Under Water.

It seemed an inevitable topic for this week, Living in the Derwent valley, thankfully on top of quite a hill I watched the waters rise on Friday from the average height of between 0.53 and 0.92m to an unprecedented 3.33m at its peak. Even though by Saturday afternoon the river was back within its boundaries the damage had been done and the ground that had been flooded was still saturated. It will continue to be so while we are still in the grip of wet weather. So I thought we had better look at what happens to plants when they are submerged in water. Is it the end? What should you do with wet soggy ground? and any preventions steps we can take for the future.

First things first, if your garden has been underwater or is just looking full of puddles and very squelchy. Get Off It. Stay away and look at it out of the window. When you walk on wet soil, It compacts the soil much more than walking on dry ground, this means, it changes the fine balance of particles in our soil. As with lots of things the space, silence and air are as important as the bits that are in between. When we walk on wet soil we squeeze the space between the particles out of the soil and squash together the soil particles . This will make it harder for roots, worms and water to move through the soil. This has a knock on effect on nutrient levels and microorganisms within the soil and the amount of oxygen available to plants and organisms that keep our soil healthy.

Plants can withstand being waterlogged for a short period of time.So don’t panic. However if the soil is permanently waterlogged plants have to resort to anaerobic respiration and this uses 19 times more of the plants energy to keep it breathing than aerobic respiration so your plants are going to use up their energy reserves pretty quickly

So once the puddles have disappeared and the ground feels drier you can get out there and get to work. If it was a temporary natural disaster that flooded your garden all you can probably do is loosen the ground by digging or forking it over, carefully around the roots of plants. this will get some air and space back into the soil and break up the compacted surface to allow any more rain to drain away easier. If you have discovered an area of your garden that is waterlogged just from rain not draining away there are various options to look into from digging in well rotted manure and grit to break up heavy soil. Raised beds can also be a good option to counteract the soggy soil. If the problem is more serious adding land drainage or a soak away may be your only options.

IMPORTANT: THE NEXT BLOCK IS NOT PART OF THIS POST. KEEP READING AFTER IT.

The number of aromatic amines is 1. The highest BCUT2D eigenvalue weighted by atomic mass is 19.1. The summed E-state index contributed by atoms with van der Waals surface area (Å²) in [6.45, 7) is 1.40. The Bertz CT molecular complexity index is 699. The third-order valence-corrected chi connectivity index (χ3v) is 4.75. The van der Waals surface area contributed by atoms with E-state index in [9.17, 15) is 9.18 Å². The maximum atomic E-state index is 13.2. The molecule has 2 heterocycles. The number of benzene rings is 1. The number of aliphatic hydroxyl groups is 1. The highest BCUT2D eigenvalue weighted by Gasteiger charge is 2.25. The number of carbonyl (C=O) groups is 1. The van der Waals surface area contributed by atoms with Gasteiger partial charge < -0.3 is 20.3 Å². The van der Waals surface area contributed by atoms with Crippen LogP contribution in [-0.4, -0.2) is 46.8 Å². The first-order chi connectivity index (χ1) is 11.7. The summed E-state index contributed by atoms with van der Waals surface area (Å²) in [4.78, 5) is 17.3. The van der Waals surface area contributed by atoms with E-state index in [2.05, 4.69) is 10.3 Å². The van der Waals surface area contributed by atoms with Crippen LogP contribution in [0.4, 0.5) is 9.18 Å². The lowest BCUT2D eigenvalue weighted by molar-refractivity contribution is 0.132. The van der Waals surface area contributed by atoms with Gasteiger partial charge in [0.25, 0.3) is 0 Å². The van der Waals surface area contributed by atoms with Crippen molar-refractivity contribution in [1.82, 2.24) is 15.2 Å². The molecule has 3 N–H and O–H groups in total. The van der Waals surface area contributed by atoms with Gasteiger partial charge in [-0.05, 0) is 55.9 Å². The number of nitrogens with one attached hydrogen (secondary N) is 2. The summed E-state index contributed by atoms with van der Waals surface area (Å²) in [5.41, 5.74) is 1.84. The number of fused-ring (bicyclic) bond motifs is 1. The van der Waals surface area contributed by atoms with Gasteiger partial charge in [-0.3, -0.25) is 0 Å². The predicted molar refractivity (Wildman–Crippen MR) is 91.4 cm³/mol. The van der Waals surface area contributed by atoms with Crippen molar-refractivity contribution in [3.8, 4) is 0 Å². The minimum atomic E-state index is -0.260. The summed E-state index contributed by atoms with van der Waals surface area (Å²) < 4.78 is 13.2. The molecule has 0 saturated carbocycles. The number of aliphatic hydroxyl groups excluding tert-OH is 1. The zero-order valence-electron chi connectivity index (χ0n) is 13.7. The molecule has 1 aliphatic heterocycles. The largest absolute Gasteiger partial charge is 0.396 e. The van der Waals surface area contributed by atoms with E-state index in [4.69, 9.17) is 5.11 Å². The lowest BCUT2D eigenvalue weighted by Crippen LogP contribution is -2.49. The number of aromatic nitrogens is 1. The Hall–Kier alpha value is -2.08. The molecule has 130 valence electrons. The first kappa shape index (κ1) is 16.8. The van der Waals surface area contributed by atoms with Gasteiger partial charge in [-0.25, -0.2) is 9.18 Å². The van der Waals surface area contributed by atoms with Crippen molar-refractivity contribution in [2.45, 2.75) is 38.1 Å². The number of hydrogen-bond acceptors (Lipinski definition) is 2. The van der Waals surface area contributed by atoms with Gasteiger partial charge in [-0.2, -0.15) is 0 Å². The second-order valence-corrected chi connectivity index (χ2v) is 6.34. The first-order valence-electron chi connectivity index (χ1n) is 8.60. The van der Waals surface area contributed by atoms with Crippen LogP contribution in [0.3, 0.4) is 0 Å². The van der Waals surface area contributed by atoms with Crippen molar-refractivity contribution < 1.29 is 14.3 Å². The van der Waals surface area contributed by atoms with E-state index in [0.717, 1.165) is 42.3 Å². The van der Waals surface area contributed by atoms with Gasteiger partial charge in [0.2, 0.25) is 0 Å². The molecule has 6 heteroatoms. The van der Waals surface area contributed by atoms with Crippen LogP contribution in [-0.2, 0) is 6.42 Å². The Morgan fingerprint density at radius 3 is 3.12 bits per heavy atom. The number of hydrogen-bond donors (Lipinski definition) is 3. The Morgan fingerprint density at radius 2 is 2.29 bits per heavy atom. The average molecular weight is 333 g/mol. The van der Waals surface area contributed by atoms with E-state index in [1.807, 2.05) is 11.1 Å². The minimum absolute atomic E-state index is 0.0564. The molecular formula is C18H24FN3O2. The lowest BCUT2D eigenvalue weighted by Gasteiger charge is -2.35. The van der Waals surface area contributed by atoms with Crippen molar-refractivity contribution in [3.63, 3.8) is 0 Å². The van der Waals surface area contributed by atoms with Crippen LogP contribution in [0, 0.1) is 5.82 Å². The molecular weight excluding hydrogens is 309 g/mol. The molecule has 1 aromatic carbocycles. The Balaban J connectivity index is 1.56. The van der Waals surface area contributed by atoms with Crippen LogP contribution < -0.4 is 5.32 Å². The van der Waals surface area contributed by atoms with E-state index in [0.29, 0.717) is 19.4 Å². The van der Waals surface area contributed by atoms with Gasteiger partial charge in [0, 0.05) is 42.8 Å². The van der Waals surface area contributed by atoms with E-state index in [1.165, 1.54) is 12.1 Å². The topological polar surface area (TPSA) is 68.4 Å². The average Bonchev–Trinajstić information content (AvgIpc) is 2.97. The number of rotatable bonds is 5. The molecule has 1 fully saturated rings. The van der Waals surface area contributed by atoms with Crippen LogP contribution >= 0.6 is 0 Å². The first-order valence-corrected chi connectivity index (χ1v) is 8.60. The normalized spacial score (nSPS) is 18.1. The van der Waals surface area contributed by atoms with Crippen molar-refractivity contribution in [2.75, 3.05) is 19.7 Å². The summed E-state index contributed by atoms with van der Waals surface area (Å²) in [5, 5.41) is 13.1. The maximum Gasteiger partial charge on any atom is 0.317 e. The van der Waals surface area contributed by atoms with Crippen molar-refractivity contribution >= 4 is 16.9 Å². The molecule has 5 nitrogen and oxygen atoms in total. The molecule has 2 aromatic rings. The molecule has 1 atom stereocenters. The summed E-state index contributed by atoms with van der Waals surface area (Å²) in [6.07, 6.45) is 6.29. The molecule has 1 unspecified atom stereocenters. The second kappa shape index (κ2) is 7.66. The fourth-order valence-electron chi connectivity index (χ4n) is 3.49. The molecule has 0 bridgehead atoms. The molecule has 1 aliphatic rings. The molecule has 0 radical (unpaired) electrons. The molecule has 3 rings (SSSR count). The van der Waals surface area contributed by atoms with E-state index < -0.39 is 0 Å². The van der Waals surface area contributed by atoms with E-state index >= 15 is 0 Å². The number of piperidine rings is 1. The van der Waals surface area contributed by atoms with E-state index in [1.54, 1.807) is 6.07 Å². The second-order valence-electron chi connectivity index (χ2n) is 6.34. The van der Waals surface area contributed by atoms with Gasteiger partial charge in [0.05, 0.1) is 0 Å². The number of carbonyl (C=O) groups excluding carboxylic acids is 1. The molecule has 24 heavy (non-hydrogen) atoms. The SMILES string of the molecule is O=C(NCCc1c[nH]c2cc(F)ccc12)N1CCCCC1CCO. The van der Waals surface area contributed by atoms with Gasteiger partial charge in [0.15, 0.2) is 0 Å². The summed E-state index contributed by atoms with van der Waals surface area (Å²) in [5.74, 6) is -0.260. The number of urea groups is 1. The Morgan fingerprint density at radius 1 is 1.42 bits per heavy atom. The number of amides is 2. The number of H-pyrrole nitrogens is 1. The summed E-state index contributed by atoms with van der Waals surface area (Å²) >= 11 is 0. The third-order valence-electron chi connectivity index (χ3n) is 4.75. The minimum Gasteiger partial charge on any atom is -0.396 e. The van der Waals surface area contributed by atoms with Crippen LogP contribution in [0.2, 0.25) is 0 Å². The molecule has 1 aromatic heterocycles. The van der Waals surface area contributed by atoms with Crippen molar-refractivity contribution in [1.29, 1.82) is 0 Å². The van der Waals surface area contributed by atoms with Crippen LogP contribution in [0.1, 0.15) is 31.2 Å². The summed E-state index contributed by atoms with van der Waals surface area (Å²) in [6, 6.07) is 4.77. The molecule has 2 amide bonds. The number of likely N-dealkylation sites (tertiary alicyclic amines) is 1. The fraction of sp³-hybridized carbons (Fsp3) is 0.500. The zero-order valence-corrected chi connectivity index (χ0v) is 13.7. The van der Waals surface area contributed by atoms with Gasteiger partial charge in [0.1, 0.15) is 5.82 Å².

Getting back to work when you can. Don’t forget to keep dead heading your winter pots to keep them flowering.

Windrock, can also be an issue to contend with over the winter. Plants such as Buddleja, Roses, Salvia,Lavatera and Hibiscus can all be prone to being blown over in the wind. With the exception of the roses, the other plants on this list I would not prune until next spring. As they need the top growth to protect the plant from the winter weather however you can, shorten the top growth by 1/3, to make sure the plant is stable enough to make it through the winter. Especially if it is in an exposed spot. Roses, traditional rose beds were pruned hard back to about calf height in November to outward facing buds. these days we often grow roses in mixed borders and need to keep more height on the plants but my rose pruning has also changed since the cold winter of 2010. I tend to leave some growth on all roses in case of a bad winter and then have to gamble against late frosts when I prune them harder back in spring. It really is a lottery pruning and the weather as our temperatures can vary so much and the forecasts are so unreliable. The pruning itself, which people often find the scary bit it actually easy, make a good clean cut to an outward facing bud, cut sloping away from the bud. Judging the weather is the trick.

And so as the rain tips down again, always Tuesdays and Thursday at the minute. I wonder why? It feels cruel that we have problems with too much water while parts of Australia burn as they are so dry. If only we could get all of our floods down there. Anyway, Remember no walking on the garden, including turf, until it dries out a bit. You make lots of mess and do too much damage. Happy days, looking at the garden from the window! x

%d bloggers like this: